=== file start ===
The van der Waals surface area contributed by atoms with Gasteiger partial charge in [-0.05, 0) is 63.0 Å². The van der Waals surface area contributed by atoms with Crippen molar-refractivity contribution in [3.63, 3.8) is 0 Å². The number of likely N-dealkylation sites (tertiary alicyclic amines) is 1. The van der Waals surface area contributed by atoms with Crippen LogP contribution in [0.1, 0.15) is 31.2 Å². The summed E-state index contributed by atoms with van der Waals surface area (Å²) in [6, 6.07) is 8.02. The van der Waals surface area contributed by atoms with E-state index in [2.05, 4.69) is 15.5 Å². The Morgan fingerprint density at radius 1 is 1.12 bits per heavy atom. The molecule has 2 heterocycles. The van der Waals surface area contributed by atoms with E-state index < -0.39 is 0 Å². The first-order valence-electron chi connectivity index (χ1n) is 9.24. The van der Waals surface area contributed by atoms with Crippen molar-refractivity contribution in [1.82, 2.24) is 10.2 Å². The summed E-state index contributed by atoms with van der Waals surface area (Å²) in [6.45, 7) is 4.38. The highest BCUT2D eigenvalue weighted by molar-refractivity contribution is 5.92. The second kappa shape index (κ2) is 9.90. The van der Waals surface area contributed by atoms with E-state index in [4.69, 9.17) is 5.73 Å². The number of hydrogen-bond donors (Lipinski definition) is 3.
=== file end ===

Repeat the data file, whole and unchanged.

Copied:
The van der Waals surface area contributed by atoms with Gasteiger partial charge in [-0.05, 0) is 63.0 Å². The van der Waals surface area contributed by atoms with Crippen molar-refractivity contribution in [3.63, 3.8) is 0 Å². The number of likely N-dealkylation sites (tertiary alicyclic amines) is 1. The van der Waals surface area contributed by atoms with Crippen LogP contribution in [0.1, 0.15) is 31.2 Å². The summed E-state index contributed by atoms with van der Waals surface area (Å²) in [6, 6.07) is 8.02. The van der Waals surface area contributed by atoms with E-state index in [2.05, 4.69) is 15.5 Å². The Morgan fingerprint density at radius 1 is 1.12 bits per heavy atom. The molecule has 2 heterocycles. The van der Waals surface area contributed by atoms with E-state index < -0.39 is 0 Å². The first-order valence-electron chi connectivity index (χ1n) is 9.24. The van der Waals surface area contributed by atoms with Crippen molar-refractivity contribution in [1.82, 2.24) is 10.2 Å². The summed E-state index contributed by atoms with van der Waals surface area (Å²) in [6.45, 7) is 4.38. The highest BCUT2D eigenvalue weighted by molar-refractivity contribution is 5.92. The second kappa shape index (κ2) is 9.90. The van der Waals surface area contributed by atoms with E-state index in [4.69, 9.17) is 5.73 Å². The number of hydrogen-bond donors (Lipinski definition) is 3.